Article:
Mr. Shyam Sundar Lal Kakshyapati is a name synonymous with the restaurant business in Nepal. The Bakery Café is another one of his ventures which has been employing deaf staff for twenty-one years. Just because someone is blessed with hearing, doesn’t mean people who aren’t are incapable. A visit to The Bakery Café and you will see exactly what we are talking about. It is an experience you will not regret having. Let us see what he has to say about his venture:
1. What is the social problem that you are trying to solve?
I have always loved to do things differently. One fine day at a public event, I had the opportunity to work with the hearing impaired community and that’s when I saw their potential and thought of working with them. It’s been twenty-two years since The Bakery Café Venture started and we are still running!
2. Are you still planning to grow or develop new ventures with The Bakery Cafe?
Definitely! I am planning to look for and expand into more areas. Currently, the deaf community is only employed in the foodservice area. If they can be trained in the production or some other sectors as well, much can be achieved.
Statistically, there are more than 500,000 deaf people in Nepal right now. Unfortunately, there are just eighty of them employed. There is so much scope to achieve more if other entrepreneurs also start thinking on these lines.
3. How did you raise the funds to start The Bakery Cafe? Also, when you first started your venture, how many employees did you start with?
We started on a small scale. Luckily with my family’s help, I was able to start on my own. The Bakery Café had twelve people from the deaf community when it first started while now the number has grown to eighty.
4. Can you tell us about your business model? Could you also give us an estimation of your investment to date?
Well, our business model is very simple; we provide people the quality service that they pay for. Our investment is somewhere around 12 crores till now.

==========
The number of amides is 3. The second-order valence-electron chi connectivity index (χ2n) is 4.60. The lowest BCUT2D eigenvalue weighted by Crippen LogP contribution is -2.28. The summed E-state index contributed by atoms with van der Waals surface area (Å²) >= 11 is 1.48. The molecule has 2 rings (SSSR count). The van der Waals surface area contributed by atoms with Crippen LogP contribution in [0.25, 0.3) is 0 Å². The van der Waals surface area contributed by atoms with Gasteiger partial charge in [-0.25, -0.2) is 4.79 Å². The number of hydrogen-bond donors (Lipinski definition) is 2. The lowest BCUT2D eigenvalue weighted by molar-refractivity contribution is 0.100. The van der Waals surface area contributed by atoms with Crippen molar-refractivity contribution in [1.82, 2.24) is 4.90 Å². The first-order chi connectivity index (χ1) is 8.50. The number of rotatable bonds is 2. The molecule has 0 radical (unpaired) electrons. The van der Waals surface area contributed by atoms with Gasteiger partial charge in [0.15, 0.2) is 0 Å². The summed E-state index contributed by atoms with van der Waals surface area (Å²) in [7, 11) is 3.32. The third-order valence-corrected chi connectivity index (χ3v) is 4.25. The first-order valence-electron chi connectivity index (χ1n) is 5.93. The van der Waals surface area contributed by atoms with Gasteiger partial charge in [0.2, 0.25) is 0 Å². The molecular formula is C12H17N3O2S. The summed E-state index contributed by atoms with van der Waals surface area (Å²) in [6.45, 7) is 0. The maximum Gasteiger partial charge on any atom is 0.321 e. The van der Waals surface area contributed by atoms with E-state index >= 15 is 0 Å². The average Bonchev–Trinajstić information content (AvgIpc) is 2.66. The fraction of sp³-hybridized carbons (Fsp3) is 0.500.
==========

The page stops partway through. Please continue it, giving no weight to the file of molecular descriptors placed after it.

5. Who are your target customers? How many clients do you get monthly?
Looking at The Bakery Café, our target customers are family clientele, professionals and the youth. Regarding our clients, we cater to almost fifty to sixty thousand people every month.
6. Were there any challenges you initially faced when starting The Bakery Café? How did you overcome those challenges?
Yes, there were many challenges like eating out in a restaurant was a new concept in Nepal. Back then, we did not have trained workers too so a major issue was communicating with my staff.
Simplest of things like kitchen equipment was not available in the country then and thus had to be outsourced. Apart from all these, there were also a few technical challenges but now, the situation has gotten better.
We traveled to different countries from where we bought most of our equipment. We also got experts from abroad to train our employees here.
7. I hope you do not mind me enquiring about this, but is the business profitable? What is the market potential for The Bakery Café?
Yes, definitely! That is why I am still here.
Not just for The Bakery Café but for all the restaurants, there is a potential market for business. Day by day, more and more people are eating out and now, on almost every corner in Kathmandu, there is a restaurant, something that was not seen before. This signifies that there is a demand, but competition is growing, making it tougher every day.
8. Do you consider yourself a social entrepreneur?
I cannot brand myself that way. I am a business person and I prefer doing things professionally. People are curious as to how I have been working with my staff without any problems. The answer is simple: we are not distributing money out of any sympathy.
When I hired my staff, all I told them was – “You get a salary because you work and it is not a charity. It is your earnings and if you stop working, I will stop giving you what you are getting. You are equal to any other staff for me. You get paid equally and you also have to work equally. It is as simple as that.”
It is a professional relationship. I believe charity does not always work. Getting back to Value for Money, ‘I give because you work’, is how I have been doing it for all these years.
9. Do you measure the impact of The Bakery Café?
I think we were successful in creating a culture of eating out. Do you think in the 70s and 80s, would people eat in restaurants? Back then it was not considered nice to eat outside, but now, things have changed. Food culture has definitely evolved in the last 45 years.
On the other hand, there is an impact on the hearing impaired community which we, fortunately, have been able to make. It gives me immense pleasure to see their lives change. If you should meet their families you will understand what I am saying.
10. Is there anything else that you would like to share with people?When we live in a society, we should see towards the welfare of it. Try to give back as much as you can to society, in whatever ways possible. Only when we return, can we have a beautiful, harmonious society.
Interviewed and Article by Ashmita Rai
Edited by Yangzum Lama